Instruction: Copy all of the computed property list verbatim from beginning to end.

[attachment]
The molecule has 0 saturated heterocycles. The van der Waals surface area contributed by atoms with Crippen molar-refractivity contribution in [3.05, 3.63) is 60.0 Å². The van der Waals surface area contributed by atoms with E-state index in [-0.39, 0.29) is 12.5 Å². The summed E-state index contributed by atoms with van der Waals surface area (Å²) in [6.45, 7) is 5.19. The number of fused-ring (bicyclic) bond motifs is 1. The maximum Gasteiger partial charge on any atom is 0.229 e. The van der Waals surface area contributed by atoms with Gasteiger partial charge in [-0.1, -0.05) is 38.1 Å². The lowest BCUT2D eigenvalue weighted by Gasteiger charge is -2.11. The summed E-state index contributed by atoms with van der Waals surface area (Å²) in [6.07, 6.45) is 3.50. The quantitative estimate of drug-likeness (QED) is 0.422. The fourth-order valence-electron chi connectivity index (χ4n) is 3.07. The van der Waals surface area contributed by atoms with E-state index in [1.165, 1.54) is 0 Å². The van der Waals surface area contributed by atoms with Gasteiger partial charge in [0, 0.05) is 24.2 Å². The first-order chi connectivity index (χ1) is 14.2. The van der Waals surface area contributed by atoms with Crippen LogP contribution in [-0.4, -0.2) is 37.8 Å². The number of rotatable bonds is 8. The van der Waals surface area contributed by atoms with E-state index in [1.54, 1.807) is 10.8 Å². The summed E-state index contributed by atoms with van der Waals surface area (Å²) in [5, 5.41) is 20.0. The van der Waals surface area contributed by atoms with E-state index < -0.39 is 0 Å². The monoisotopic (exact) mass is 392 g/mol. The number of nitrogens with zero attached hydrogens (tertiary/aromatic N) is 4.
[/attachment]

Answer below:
The molecule has 0 saturated heterocycles. The van der Waals surface area contributed by atoms with Crippen molar-refractivity contribution in [3.05, 3.63) is 60.0 Å². The van der Waals surface area contributed by atoms with E-state index in [-0.39, 0.29) is 12.5 Å². The summed E-state index contributed by atoms with van der Waals surface area (Å²) in [6.45, 7) is 5.19. The number of fused-ring (bicyclic) bond motifs is 1. The maximum Gasteiger partial charge on any atom is 0.229 e. The van der Waals surface area contributed by atoms with Gasteiger partial charge in [-0.1, -0.05) is 38.1 Å². The lowest BCUT2D eigenvalue weighted by Gasteiger charge is -2.11. The summed E-state index contributed by atoms with van der Waals surface area (Å²) in [6.07, 6.45) is 3.50. The quantitative estimate of drug-likeness (QED) is 0.422. The fourth-order valence-electron chi connectivity index (χ4n) is 3.07. The van der Waals surface area contributed by atoms with E-state index in [1.165, 1.54) is 0 Å². The van der Waals surface area contributed by atoms with Gasteiger partial charge in [0, 0.05) is 24.2 Å². The first-order chi connectivity index (χ1) is 14.2. The van der Waals surface area contributed by atoms with Crippen LogP contribution in [-0.4, -0.2) is 37.8 Å². The number of rotatable bonds is 8. The van der Waals surface area contributed by atoms with E-state index in [1.54, 1.807) is 10.8 Å². The summed E-state index contributed by atoms with van der Waals surface area (Å²) in [5, 5.41) is 20.0. The van der Waals surface area contributed by atoms with E-state index < -0.39 is 0 Å². The monoisotopic (exact) mass is 392 g/mol. The number of nitrogens with zero attached hydrogens (tertiary/aromatic N) is 4.